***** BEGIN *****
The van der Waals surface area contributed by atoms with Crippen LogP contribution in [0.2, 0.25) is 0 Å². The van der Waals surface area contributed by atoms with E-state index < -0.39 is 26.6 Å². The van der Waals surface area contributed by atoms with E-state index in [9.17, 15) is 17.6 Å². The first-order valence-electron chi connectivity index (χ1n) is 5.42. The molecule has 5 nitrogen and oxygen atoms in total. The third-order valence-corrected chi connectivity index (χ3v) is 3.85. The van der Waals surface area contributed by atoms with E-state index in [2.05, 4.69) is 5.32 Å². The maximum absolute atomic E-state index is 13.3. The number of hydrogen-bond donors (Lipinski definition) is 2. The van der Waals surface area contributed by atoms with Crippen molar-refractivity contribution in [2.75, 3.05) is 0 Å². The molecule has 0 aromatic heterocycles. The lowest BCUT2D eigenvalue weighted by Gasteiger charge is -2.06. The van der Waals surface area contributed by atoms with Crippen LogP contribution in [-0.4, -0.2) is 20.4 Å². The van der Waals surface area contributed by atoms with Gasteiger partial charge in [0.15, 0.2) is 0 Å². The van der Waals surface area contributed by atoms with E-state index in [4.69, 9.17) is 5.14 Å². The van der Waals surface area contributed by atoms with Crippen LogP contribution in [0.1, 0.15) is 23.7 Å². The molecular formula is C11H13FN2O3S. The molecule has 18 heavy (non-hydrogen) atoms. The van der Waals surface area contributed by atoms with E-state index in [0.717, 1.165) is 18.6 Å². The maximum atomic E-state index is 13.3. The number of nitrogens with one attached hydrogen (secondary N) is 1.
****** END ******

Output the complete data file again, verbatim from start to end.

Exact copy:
The van der Waals surface area contributed by atoms with Crippen LogP contribution in [0.2, 0.25) is 0 Å². The van der Waals surface area contributed by atoms with E-state index < -0.39 is 26.6 Å². The van der Waals surface area contributed by atoms with E-state index in [9.17, 15) is 17.6 Å². The first-order valence-electron chi connectivity index (χ1n) is 5.42. The molecule has 5 nitrogen and oxygen atoms in total. The third-order valence-corrected chi connectivity index (χ3v) is 3.85. The van der Waals surface area contributed by atoms with E-state index in [2.05, 4.69) is 5.32 Å². The maximum absolute atomic E-state index is 13.3. The number of hydrogen-bond donors (Lipinski definition) is 2. The van der Waals surface area contributed by atoms with Crippen molar-refractivity contribution in [2.75, 3.05) is 0 Å². The molecule has 0 aromatic heterocycles. The lowest BCUT2D eigenvalue weighted by Gasteiger charge is -2.06. The van der Waals surface area contributed by atoms with Crippen LogP contribution in [-0.4, -0.2) is 20.4 Å². The van der Waals surface area contributed by atoms with Gasteiger partial charge in [0.15, 0.2) is 0 Å². The van der Waals surface area contributed by atoms with E-state index in [4.69, 9.17) is 5.14 Å². The van der Waals surface area contributed by atoms with Crippen LogP contribution in [0.1, 0.15) is 23.7 Å². The molecular formula is C11H13FN2O3S. The molecule has 18 heavy (non-hydrogen) atoms. The van der Waals surface area contributed by atoms with E-state index in [0.717, 1.165) is 18.6 Å². The maximum atomic E-state index is 13.3. The number of nitrogens with one attached hydrogen (secondary N) is 1.